Portal:Anime and manga

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Welcome to
The Anime and Manga Portal
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Introduction

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Anime (アニメ) refers to the animation style originating in Japan. It is characterized by distinctive characters and backgrounds (hand-drawn or computer-generated) that visually and thematically set it apart from other forms of animation. Storylines may include a variety of fictional or historical characters, events, and settings. Anime is aimed at a broad range of audiences and consequently, a given series may have aspects of a range of genres. Anime is most frequently distributed by streaming services, broadcast on television, or sold on DVDs and other media, either after their broadcast run or directly as original video animation (OVA). Console and computer games sometimes also feature segments or scenes that can be considered anime.

Manga (漫画) is Japanese for "comics" or "whimsical images". Manga developed from a mixture of ukiyo-e and Western styles of drawing, and took its current form shortly after World War II. Manga, apart from covers, is usually published in black and white but it is common to find introductions to chapters to be in color, and is read from top to bottom and then right to left, similar to the layout of a Japanese plain text. Financially, manga represented in 2005 a market of ¥24 billion in Japan and one of $180 million in the United States. Manga was the fastest growing segment of books in the United States in 2005. In 2020 Japan's manga industry hit a value of ¥612.6 billion due to the fast growth of the digital manga market, while manga sales in North America reached an all time high at almost $250 million.

Anime and manga share many characteristics, including: exaggerating (in terms of scale) of physical features, to which the reader presumably should pay most attention (best known being "large eyes"), "dramatically shaped speech bubbles, speed lines and onomatopoeic, exclamatory typography..." Some manga, a small amount of the total output, is adapted into anime, often with the collaboration of the original author. Computer games can also give rise to anime. In such cases, the stories are often compressed and modified to fit the format and appeal to a wider market. Popular anime franchises sometimes include full-length feature films, and some have been adapted into live-action films and television programs.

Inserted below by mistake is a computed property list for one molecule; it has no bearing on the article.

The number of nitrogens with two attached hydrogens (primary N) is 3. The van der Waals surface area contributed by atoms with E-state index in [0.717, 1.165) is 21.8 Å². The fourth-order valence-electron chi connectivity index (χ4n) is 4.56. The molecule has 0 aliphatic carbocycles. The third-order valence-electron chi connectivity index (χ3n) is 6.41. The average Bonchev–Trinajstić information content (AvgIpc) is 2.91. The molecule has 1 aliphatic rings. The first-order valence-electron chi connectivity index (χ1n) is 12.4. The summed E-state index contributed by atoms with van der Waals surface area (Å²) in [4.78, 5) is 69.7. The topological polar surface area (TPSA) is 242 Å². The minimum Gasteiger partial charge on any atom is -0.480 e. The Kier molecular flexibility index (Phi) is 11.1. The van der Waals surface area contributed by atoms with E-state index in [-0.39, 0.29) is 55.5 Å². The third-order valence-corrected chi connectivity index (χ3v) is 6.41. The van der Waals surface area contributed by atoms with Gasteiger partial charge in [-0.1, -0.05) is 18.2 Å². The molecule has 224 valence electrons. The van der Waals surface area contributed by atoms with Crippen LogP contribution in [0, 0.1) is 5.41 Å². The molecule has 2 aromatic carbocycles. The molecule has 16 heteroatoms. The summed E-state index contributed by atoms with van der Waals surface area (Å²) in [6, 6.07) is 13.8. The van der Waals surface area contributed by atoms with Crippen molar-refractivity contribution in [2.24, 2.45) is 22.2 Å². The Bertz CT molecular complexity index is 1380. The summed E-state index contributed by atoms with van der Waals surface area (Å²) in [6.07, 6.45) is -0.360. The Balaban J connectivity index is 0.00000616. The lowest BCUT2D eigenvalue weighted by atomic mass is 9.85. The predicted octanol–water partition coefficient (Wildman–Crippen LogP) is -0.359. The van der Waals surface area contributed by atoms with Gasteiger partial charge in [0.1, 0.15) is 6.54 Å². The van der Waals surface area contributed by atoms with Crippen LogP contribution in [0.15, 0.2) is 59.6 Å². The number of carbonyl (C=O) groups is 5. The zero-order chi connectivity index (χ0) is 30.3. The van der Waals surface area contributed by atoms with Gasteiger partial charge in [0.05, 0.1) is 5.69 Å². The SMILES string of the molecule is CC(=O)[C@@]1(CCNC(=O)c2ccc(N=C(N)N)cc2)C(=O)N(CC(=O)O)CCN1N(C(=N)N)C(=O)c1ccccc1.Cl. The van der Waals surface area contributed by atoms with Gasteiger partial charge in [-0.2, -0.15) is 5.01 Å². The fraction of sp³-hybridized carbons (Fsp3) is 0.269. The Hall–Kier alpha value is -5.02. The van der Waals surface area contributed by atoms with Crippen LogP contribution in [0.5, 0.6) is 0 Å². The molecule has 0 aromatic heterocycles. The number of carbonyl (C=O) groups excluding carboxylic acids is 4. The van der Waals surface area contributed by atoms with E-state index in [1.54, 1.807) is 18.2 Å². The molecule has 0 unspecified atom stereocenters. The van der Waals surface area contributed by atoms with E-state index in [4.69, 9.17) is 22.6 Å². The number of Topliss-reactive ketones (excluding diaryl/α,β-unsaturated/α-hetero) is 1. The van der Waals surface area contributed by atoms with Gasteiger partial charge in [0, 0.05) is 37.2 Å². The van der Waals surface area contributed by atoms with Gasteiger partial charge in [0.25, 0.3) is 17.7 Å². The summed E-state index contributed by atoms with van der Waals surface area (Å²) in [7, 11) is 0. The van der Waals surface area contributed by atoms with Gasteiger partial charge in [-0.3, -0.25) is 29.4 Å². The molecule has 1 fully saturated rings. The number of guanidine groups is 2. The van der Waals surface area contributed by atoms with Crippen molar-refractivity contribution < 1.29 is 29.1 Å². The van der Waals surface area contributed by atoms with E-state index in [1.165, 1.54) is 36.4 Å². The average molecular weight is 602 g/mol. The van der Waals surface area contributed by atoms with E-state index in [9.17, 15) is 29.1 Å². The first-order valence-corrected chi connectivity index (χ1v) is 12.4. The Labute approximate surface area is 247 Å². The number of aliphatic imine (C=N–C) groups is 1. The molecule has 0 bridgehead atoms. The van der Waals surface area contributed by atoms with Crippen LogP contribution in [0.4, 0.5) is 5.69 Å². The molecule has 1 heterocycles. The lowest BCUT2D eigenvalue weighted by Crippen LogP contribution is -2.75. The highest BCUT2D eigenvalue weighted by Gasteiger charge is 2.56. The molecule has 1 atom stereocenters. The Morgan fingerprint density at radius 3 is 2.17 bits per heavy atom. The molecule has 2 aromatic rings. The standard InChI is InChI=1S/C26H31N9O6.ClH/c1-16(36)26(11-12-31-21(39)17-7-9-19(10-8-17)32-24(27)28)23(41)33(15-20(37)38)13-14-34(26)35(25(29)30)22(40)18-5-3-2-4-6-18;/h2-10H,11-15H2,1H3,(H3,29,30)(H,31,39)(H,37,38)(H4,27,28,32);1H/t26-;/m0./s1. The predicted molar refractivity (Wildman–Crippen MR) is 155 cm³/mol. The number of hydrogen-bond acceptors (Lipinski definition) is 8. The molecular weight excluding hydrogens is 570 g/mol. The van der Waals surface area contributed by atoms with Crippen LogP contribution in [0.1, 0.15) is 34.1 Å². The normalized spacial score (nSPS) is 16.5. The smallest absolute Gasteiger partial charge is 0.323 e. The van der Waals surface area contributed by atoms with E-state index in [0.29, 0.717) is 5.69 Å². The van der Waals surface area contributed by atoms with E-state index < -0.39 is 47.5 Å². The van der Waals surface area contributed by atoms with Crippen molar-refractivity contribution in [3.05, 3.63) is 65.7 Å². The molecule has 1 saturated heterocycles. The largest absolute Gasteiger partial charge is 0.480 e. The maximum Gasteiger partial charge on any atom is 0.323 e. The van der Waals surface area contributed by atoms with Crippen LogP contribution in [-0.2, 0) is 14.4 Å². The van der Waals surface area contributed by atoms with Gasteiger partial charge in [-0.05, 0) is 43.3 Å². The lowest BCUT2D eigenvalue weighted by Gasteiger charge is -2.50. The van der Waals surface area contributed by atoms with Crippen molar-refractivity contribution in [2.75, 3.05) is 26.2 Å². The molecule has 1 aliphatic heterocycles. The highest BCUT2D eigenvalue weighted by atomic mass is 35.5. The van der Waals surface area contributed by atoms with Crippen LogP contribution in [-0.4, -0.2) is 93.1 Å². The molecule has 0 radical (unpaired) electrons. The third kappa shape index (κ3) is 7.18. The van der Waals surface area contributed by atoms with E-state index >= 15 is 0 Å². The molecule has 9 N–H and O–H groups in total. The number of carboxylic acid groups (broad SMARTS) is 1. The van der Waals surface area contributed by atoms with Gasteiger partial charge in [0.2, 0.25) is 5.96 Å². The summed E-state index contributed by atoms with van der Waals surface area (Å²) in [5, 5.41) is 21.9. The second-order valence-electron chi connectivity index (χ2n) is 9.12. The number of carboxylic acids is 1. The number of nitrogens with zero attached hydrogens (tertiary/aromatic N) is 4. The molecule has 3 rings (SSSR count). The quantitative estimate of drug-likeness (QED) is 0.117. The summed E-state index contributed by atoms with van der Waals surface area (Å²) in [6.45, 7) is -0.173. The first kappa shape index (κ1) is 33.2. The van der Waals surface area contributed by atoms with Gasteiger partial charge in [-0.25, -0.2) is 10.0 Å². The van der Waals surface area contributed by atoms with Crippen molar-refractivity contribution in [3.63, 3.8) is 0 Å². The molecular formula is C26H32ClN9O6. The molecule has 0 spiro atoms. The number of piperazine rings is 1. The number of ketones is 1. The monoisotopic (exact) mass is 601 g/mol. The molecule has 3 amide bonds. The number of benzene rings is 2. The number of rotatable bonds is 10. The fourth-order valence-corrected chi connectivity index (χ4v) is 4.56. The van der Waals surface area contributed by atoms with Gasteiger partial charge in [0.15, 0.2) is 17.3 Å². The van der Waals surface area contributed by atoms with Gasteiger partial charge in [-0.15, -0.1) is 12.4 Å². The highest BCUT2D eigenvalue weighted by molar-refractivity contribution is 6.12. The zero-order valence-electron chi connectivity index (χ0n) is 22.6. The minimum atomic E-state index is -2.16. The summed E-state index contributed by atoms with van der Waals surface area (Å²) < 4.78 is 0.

Selected article

Cardcaptor Sakura is a Japanese manga series written and illustrated by the manga group Clamp. Serialized monthly in the shōjo manga magazine Nakayoshi from May 1996 to June 2000, it was also published in 12 tankōbon volumes by Kodansha between November 1996 and July 2000. The story centers on Sakura Kinomoto, an elementary school student who discovers magical powers after accidentally freeing a set of magical cards into the world; she must retrieve the cards to prevent catastrophe. Each of these cards grants different magical powers, and can only be activated by someone with inherent magical abilities. A sequel by Clamp, Cardcaptor Sakura: Clear Card, focusing on Sakura in junior high school, began serialization in Nakayoshi in 2016.

The manga was adapted into a 70-episode anime television series by Madhouse that aired on Japan's satellite television channel NHK BS2 from April 1998 to March 2000. Additional media include two anime films, video games, art books, picture books, and film comics. Tokyopop released the manga in English in North America from March 2000 to August 2003. After Tokyopop's license expired, Dark Horse Manga released the series in omnibus editions from October 2010 to September 2012. (Full article...)

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The episodes of the 2007 Japanese animated TV series Kaze no Stigma are directed by Jun'ichi Sakata and produced by Gonzo. The anime's episodes are based on the light novel series Kaze no Stigma by Takahiro Yamato. The plot of the episodes revolves around the return of Kazuma Kannagi to Japan after being exiled by his clan, and his subsequent interactions with his clan.

The 24 episodes of Kaze no Stigma were aired from April 2007 to September 2007 in Japan on thirteen networks, with Chiba TV, Fukui TV, Tokyo MX TV, TV Hokkaido, and TV Saitama airing the episodes first on 11 April 2007. The remaining networks began airing the episodes later in May, with the exception of Kumamoto Broadcasting, which broadcast the first episode on 14 May 2007. (Full list...)

Did you know...

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Selected picture

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Credit: ykkb
Yuri anime and manga involves lesbian relationships. The word yuri (百合) translates to "lily", and is used in Japan to describe sexual or romantic attraction between women in fiction.

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